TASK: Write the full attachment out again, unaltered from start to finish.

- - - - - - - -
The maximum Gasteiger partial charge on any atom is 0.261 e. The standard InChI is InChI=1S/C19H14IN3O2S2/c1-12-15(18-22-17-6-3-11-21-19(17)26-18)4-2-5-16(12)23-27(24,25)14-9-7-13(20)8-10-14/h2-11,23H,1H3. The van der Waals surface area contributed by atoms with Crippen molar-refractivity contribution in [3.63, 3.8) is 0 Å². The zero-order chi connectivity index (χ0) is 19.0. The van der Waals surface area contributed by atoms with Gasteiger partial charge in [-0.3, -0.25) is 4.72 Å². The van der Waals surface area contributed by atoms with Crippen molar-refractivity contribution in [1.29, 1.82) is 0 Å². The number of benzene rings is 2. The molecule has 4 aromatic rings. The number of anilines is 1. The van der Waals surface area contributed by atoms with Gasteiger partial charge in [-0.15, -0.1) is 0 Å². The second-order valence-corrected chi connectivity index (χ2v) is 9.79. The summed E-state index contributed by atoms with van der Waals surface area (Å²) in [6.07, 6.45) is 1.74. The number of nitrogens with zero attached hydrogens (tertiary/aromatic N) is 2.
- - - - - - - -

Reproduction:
The maximum Gasteiger partial charge on any atom is 0.261 e. The standard InChI is InChI=1S/C19H14IN3O2S2/c1-12-15(18-22-17-6-3-11-21-19(17)26-18)4-2-5-16(12)23-27(24,25)14-9-7-13(20)8-10-14/h2-11,23H,1H3. The van der Waals surface area contributed by atoms with Crippen molar-refractivity contribution in [3.63, 3.8) is 0 Å². The zero-order chi connectivity index (χ0) is 19.0. The van der Waals surface area contributed by atoms with Gasteiger partial charge in [-0.3, -0.25) is 4.72 Å². The van der Waals surface area contributed by atoms with Crippen molar-refractivity contribution in [1.29, 1.82) is 0 Å². The number of benzene rings is 2. The molecule has 4 aromatic rings. The number of anilines is 1. The van der Waals surface area contributed by atoms with Gasteiger partial charge in [-0.15, -0.1) is 0 Å². The second-order valence-corrected chi connectivity index (χ2v) is 9.79. The summed E-state index contributed by atoms with van der Waals surface area (Å²) in [6.07, 6.45) is 1.74. The number of nitrogens with zero attached hydrogens (tertiary/aromatic N) is 2.